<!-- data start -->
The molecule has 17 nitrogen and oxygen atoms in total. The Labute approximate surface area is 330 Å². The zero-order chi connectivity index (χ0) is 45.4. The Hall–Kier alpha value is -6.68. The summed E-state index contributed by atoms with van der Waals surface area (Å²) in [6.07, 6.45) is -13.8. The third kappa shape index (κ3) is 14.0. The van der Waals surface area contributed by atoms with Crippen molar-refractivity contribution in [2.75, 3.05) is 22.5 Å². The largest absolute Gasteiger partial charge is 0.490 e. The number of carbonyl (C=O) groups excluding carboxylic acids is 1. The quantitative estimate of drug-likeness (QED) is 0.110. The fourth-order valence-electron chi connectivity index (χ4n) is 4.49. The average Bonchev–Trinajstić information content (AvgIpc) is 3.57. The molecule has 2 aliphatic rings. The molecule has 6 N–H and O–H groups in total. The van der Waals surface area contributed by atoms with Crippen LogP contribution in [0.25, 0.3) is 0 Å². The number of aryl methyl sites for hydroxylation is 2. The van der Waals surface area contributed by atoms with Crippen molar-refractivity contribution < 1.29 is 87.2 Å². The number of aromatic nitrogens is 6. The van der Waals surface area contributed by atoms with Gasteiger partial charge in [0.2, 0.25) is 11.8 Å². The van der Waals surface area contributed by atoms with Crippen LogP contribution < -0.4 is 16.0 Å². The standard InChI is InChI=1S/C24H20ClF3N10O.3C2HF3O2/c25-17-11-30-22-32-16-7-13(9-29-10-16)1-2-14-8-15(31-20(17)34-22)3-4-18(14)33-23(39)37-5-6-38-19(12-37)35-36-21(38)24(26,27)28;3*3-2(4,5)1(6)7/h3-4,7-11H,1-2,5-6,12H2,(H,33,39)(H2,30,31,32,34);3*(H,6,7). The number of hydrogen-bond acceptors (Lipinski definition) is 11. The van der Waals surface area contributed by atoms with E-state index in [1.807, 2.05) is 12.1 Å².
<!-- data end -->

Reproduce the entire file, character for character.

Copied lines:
The molecule has 17 nitrogen and oxygen atoms in total. The Labute approximate surface area is 330 Å². The zero-order chi connectivity index (χ0) is 45.4. The Hall–Kier alpha value is -6.68. The summed E-state index contributed by atoms with van der Waals surface area (Å²) in [6.07, 6.45) is -13.8. The third kappa shape index (κ3) is 14.0. The van der Waals surface area contributed by atoms with Crippen molar-refractivity contribution in [2.75, 3.05) is 22.5 Å². The largest absolute Gasteiger partial charge is 0.490 e. The number of carbonyl (C=O) groups excluding carboxylic acids is 1. The quantitative estimate of drug-likeness (QED) is 0.110. The fourth-order valence-electron chi connectivity index (χ4n) is 4.49. The average Bonchev–Trinajstić information content (AvgIpc) is 3.57. The molecule has 2 aliphatic rings. The molecule has 6 N–H and O–H groups in total. The van der Waals surface area contributed by atoms with Crippen LogP contribution in [0.25, 0.3) is 0 Å². The number of aryl methyl sites for hydroxylation is 2. The van der Waals surface area contributed by atoms with Crippen molar-refractivity contribution < 1.29 is 87.2 Å². The number of aromatic nitrogens is 6. The van der Waals surface area contributed by atoms with Gasteiger partial charge in [0.2, 0.25) is 11.8 Å². The van der Waals surface area contributed by atoms with Crippen LogP contribution < -0.4 is 16.0 Å². The standard InChI is InChI=1S/C24H20ClF3N10O.3C2HF3O2/c25-17-11-30-22-32-16-7-13(9-29-10-16)1-2-14-8-15(31-20(17)34-22)3-4-18(14)33-23(39)37-5-6-38-19(12-37)35-36-21(38)24(26,27)28;3*3-2(4,5)1(6)7/h3-4,7-11H,1-2,5-6,12H2,(H,33,39)(H2,30,31,32,34);3*(H,6,7). The number of hydrogen-bond acceptors (Lipinski definition) is 11. The van der Waals surface area contributed by atoms with E-state index in [1.807, 2.05) is 12.1 Å².